According to reports, in the country’s first competitive bidding for wind power projects, developers have overwhelmingly chosen Tamil Nadu to set up their units.
Thirteen wind power producers have bid for a total capacity of 2,644 MW. The bidders specify the State where they intend to put up their projects.
Eleven bidders have said they would set up projects in Tamil Nadu, and the total capacity of Tamil Nadu bids adds up to 1,794 MW.
The winners will be chosen on the basis of the tariffs. Those who offer to sell their power the cheapest will get to sign power purchase agreements with the Solar Energy Corporation of India (SECI), the Central government agency organising the bidding.
SECI, in turn, will enter into back-to-back power sale agreements with electricity distribution companies of various State governments. The tariff bids will be opened in about three weeks. Experts expect the tariffs to be around ₹4.5 a kWhr.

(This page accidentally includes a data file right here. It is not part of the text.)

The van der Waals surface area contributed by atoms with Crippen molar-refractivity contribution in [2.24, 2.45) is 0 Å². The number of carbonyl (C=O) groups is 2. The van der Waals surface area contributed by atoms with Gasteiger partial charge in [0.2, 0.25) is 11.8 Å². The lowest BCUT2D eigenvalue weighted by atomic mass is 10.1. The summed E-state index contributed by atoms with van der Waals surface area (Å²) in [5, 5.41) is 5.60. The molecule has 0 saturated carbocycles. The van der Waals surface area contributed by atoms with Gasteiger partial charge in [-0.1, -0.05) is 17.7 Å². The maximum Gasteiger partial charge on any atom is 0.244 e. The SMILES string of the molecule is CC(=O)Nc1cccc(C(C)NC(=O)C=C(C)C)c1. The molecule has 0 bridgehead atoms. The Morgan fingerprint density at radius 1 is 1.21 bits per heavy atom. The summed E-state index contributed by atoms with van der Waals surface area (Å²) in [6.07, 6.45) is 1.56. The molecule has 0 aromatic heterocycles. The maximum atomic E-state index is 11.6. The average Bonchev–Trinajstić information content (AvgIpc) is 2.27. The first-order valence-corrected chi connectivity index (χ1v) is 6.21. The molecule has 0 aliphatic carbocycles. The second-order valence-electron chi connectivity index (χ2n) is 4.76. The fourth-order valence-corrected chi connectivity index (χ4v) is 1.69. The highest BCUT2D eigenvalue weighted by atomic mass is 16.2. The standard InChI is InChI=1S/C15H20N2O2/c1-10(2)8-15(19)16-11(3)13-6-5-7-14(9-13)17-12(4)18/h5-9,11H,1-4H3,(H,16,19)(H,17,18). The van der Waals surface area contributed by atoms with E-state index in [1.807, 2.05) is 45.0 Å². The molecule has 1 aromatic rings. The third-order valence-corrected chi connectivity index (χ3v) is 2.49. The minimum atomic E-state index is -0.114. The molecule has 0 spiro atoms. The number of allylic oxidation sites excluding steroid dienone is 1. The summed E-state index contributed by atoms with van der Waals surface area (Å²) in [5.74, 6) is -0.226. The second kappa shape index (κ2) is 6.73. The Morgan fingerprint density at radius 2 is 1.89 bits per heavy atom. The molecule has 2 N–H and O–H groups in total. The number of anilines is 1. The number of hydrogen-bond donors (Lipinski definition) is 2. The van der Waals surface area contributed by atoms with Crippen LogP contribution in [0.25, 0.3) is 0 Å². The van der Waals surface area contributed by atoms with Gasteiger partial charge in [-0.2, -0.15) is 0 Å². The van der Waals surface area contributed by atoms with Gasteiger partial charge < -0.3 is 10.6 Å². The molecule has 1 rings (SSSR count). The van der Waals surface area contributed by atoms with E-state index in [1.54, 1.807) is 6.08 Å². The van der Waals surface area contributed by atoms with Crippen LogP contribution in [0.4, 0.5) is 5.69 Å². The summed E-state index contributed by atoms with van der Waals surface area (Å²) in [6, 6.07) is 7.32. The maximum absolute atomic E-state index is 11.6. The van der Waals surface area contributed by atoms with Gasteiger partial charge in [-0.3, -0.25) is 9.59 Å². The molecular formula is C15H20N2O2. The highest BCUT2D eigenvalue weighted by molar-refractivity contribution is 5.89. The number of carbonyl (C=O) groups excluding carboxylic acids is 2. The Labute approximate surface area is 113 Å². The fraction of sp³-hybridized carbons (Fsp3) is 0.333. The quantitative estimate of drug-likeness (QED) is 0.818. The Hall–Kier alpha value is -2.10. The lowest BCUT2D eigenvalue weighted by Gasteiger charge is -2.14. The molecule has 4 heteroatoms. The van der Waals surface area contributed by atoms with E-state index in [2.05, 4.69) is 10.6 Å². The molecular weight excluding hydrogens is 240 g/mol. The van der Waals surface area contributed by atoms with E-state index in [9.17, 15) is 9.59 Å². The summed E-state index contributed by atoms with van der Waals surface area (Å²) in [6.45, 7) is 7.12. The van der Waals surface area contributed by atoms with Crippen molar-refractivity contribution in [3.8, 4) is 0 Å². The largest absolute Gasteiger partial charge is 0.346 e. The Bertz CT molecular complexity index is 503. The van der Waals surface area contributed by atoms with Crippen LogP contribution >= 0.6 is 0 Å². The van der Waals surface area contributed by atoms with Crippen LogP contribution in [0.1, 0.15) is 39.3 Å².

This is the first time that such an exercise has been organised in the country. Up until now, the tariff (called ‘feed-in tariff’ or FiT) that wind power companies get was decided by the respective electricity regulatory commission of the State.
Power companies could also set up wind projects and sell electricity to third parties with tariffs agreed to bilaterally. Unlike in the case of solar, tariffs have never been arrived at through a competitive bidding process.
The wind industry has until now resisted competitive bidding, fearing that it would become the norm and bring down tariffs. Rajasthan first spoke of bringing in bidding, but it never happened.
In July 2016, the Ministry of New and Renewable Energy brought out ‘draft guidelines’ for the bidding scheme, kicking off the process that culminated in the submission of bids on Monday. Now, there is talk of other States, notably Rajasthan, following suit.